December 8, 2021

Mauno Henrik Koivisto (November 25, 1923 in Turku - May 12, 2017 in Helsinki) was a Finnish Social Democratic politician, bank manager and sociologist, and the ninth President of the Republic of Finland. Koivisto served as president for two consecutive terms from 1982 to 1994, before which he served as president at the end of 1981, when Urho Kekkonen was incapacitated due to his illness. Koivisto wanted to limit the powers of the president and strengthen the power of the prime minister. He described himself as a Bernstein socialist. In 1968–1970 and 1979–1982, Koivisto served as prime minister for a total of 1,761 days. As Prime Minister, he is the fifth longest in Finland. Koivisto was the Governor of the Bank of Finland from 1968 to 1982. However, he was never an MP. Koivisto was the oldest president of Finland at the age of 93. Mauno Koivisto has been married to Tellervo Koivisto since 1952. Koivisto has one child, daughter Assi Koivisto-Allonen.

Early stages

Mauno Koivisto's father Juho Koivisto was a carpenter and his mother Hymni Koivisto (o.s. Eskola) a seamstress. The family also included the firstborn Joel and the pit Miriam. The mother anthem died when Mauno was ten years old. During the Winter War, Koivisto was 16 years old and volunteered in the fire department on the home front. In the Continuation War, he first served as a volunteer in a fire-fighting unit in East Karelia, from where he left to serve in Hyrylä in February 1942. The training lasted six months, after which he moved to Karhumäki and in September to JR 35 in Poventsa. In February 1944, Koivisto began working for a glacier company led by Lauri Törn. Koivisto was a lieutenant in military rank. Koivisto has said of his war experiences: “After being involved in a game where one's own life is at stake, all other games are small after that experience.” Koivisto joined the Social Democratic Party in 1947. He took part in a fierce organizational war in the ports of Turku and Hanko. Koivisto was active against the Communists, among other things, as the manager of the Turku port office appointed by the trade union in 1948, when the Communist supremacy broke down in the Port of Turku. He has said that at a young age he was also influenced by anarchism and anarcho-syndicalism. In the late 1940s and 1950s, he wrote pagans for the Socialist magazine and its successor, Turku Päivälehti, under the pseudonym “Puumies”.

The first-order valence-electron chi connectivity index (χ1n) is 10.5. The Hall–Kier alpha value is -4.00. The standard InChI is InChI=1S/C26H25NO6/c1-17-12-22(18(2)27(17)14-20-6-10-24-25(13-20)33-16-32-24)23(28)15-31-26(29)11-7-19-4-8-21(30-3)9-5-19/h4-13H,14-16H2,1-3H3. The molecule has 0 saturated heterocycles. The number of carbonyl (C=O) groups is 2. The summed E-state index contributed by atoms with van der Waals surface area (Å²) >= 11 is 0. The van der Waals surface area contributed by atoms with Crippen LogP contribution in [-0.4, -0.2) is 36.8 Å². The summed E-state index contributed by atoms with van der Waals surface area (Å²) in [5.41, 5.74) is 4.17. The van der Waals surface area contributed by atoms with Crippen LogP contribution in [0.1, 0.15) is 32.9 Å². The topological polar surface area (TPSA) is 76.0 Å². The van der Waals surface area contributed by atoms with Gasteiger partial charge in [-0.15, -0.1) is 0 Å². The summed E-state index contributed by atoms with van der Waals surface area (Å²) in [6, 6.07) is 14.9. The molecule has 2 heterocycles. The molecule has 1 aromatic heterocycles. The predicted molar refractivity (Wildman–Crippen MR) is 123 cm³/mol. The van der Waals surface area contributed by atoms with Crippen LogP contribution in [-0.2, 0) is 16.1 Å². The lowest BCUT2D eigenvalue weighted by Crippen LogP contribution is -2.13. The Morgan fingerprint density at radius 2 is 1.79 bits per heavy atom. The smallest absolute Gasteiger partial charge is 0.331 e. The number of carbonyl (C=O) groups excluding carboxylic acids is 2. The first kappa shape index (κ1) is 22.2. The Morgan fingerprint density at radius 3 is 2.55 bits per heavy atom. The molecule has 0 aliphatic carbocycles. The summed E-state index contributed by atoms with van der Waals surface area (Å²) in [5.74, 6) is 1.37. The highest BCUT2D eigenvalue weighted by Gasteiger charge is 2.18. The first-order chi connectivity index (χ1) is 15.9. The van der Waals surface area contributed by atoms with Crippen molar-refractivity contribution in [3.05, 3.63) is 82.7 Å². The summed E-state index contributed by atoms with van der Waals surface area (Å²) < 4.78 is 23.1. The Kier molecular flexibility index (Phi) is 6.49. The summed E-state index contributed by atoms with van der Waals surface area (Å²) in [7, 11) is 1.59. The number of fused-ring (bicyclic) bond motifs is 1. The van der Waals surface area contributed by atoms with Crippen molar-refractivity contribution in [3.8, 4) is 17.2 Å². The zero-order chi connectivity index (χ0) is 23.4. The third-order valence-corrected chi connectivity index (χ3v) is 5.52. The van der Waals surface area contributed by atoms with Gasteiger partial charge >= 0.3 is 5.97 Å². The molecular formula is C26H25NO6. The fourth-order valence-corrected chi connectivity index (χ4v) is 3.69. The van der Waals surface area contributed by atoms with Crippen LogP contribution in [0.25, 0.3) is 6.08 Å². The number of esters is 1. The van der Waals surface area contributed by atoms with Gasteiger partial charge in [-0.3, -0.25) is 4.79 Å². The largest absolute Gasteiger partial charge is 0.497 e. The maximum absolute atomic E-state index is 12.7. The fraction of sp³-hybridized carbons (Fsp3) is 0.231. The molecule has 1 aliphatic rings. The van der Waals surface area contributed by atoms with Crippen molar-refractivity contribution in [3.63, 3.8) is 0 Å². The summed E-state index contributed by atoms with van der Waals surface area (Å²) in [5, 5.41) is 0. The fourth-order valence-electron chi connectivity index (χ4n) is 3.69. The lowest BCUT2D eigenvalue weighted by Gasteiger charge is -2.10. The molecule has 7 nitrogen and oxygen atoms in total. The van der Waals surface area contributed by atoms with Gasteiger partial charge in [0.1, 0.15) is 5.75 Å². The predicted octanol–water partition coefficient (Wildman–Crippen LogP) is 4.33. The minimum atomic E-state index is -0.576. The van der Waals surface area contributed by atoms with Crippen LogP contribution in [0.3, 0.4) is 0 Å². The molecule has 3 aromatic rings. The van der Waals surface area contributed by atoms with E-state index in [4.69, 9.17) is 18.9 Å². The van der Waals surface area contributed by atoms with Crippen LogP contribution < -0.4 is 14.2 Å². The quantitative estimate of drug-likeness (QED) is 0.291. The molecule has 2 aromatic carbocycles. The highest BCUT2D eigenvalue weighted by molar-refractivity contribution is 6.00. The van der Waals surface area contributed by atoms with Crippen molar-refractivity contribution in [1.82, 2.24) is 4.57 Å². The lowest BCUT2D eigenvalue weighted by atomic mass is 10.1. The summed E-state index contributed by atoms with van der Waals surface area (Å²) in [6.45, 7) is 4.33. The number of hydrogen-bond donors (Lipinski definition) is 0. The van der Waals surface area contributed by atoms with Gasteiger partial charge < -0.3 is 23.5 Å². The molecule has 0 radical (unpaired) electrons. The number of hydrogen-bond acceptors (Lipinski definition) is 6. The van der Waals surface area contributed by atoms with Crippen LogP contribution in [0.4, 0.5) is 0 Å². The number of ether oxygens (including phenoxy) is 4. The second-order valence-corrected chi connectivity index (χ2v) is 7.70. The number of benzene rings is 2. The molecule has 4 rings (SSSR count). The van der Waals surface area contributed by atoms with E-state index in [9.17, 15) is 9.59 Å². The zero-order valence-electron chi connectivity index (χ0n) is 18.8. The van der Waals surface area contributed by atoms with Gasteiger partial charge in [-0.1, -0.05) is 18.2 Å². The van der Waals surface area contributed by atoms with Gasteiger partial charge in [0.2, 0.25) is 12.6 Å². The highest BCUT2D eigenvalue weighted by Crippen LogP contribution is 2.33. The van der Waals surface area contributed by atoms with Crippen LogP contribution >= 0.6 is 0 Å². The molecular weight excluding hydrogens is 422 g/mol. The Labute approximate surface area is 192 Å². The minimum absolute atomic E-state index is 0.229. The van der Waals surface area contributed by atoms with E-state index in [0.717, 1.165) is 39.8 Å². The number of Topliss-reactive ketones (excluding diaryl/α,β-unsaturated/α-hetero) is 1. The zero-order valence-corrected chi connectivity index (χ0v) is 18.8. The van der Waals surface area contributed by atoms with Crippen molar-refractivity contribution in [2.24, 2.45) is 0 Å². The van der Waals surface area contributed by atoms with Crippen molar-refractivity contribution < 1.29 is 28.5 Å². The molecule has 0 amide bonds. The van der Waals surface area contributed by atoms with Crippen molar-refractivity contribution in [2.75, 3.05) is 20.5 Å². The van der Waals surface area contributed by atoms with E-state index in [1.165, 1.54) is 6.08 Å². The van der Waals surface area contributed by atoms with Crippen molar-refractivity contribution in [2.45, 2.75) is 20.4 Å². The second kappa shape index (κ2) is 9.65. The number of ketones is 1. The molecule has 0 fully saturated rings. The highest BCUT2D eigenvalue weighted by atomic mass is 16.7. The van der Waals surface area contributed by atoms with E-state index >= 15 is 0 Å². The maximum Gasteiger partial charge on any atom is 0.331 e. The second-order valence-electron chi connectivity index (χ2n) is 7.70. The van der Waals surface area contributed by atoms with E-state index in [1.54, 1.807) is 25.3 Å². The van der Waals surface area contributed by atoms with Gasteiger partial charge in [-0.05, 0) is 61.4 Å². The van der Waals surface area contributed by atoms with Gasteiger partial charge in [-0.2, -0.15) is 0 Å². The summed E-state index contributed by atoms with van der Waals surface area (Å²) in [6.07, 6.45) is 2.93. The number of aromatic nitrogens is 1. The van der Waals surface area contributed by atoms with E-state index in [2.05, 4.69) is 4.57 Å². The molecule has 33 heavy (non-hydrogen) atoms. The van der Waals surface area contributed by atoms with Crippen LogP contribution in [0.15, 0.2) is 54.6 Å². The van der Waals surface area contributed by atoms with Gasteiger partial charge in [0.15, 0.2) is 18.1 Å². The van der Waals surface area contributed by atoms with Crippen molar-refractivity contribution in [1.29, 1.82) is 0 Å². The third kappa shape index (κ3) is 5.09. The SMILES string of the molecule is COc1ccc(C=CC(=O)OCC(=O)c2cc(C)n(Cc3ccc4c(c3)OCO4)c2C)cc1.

Doctor, Bank Manager, Politician

After the war, Koivisto studied at an evening school and became a student in 1949. He continued his studies at the University of Turku, graduating with a bachelor's degree in philosophy in 1953 and a doctorate in sociology in 1956 under Professor Esko Aaltonen. In addition to his studies, he worked as a stevedore in the Port of Turku and received the topic of his dissertation Social Relations in the Port of Turku (1956). The thesis represented the first wave of research in working life in Finland. During his studies, Koivisto also worked as a primary school teacher in Eurajoki and Vahto in 1951–1953. From 1954 to 1957, he worked as a career guidance counselor for the City of Turku. In 1957, Koivisto moved from academic research to Helsinki to become the second director of the Helsinki Workers' Savings Bank. He became the bank's managing director in 1959 and served until 1968. In Helsinki, he also joined the O Group of young economists. As an expert in the national economy, Koivisto made a significant contribution to the industrialization of housing construction in the early 1960s and to the emergence of the financing procedures required for regional construction, especially the housing savings system. He joined the majority of the party, the widows. Koivisto opposed the Honka Alliance and pushed for relations with President Kekkonen, Soviet Union

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